Senator Burr: “Time to Control Spending and Reduce Our Debt”

Burr joins fellow Republicans in introducing Balanced Budget Amendment

WASHINGTON, D.C. - Today, U.S. Senator Richard Burr (R-North Carolina) joined Senate Republican Leader Mitch McConnell (R-Kentucky) and his Republican colleagues in introducing a consensus Balanced Budget Amendment to the Constitution. This amendment would bring much-needed fiscal discipline back to Washington and would put America on the path to a balanced budget within five years of ratification.

"Our national debt has surpassed the $14 trillion mark, and unlike American families across the country who are making tough decisions in order to make ends meet, Washington continues to spend money we do not have to the detriment of future generations," Burr said. "It is time for Congress to change its ways. I am proud to join with my colleagues in taking the necessary steps to control federal spending and reduced our debt."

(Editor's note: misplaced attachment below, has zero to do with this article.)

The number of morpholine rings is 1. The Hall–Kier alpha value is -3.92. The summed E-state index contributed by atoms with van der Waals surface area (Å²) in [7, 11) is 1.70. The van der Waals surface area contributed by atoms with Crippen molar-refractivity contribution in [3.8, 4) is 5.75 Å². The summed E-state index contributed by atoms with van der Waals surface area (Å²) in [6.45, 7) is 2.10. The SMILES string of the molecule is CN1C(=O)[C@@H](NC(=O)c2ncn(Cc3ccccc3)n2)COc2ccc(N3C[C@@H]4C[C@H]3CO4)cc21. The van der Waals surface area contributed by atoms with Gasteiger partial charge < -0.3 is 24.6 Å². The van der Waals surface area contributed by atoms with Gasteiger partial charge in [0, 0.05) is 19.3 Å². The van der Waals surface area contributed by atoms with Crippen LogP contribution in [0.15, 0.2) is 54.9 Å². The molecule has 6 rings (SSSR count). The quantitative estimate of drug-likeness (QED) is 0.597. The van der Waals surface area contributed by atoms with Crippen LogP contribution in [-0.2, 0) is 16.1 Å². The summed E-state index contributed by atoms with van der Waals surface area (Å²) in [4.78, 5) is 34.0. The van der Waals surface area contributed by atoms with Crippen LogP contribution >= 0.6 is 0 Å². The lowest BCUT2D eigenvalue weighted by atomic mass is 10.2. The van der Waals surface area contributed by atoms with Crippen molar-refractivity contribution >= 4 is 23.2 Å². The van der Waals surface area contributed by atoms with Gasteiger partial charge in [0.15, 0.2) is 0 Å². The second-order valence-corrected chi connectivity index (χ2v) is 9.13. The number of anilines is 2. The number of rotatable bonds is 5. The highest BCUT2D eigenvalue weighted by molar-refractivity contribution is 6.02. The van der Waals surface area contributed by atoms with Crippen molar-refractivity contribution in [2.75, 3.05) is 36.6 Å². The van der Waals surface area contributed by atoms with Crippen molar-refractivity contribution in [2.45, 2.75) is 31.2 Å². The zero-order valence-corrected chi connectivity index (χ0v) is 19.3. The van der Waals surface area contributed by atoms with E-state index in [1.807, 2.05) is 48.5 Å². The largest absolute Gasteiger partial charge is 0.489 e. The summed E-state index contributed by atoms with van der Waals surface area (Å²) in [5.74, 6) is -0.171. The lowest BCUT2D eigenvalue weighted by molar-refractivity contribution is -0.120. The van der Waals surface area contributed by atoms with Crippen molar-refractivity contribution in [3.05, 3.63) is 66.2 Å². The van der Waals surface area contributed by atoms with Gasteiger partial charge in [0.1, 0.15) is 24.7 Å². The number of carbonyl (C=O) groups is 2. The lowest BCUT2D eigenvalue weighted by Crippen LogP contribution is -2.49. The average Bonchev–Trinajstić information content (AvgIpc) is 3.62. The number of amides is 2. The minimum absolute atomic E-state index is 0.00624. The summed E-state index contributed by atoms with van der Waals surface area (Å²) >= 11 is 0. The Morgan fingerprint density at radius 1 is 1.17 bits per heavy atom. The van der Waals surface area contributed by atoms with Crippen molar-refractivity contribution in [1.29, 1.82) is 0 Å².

The Balanced Budget Amendment would:
  • Require the President to submit to Congress a balanced budget that limits outlays to 18 percent of GDP.
  • Require Congress to pass a balanced budget and limit federal outlays to 18 percent of GDP.
  • Exceptions include:
  • Both houses by a two-thirds vote can provide for a specific excess
  • Both houses by a majority vote can provide for a specific excess during a declared war;
  • Both houses by a three-fifths vote can provide for a specific excess for a fiscal year during a military conflict declared to be "an imminent and serious military threat to national security" and the excess be limited to "outlays...made necessary by the identified conflict."
  • Require a two-thirds vote from both houses for any bill that raises taxes or otherwise "increases the statutory rate of any tax or the aggregate amount of revenue."
  • Require three-fifths vote from both houses to increase the debt limit;
  • Only a simple majority would be required during a time of declared war against a specific nation state.
  • Become effective the fifth fiscal year after ratification.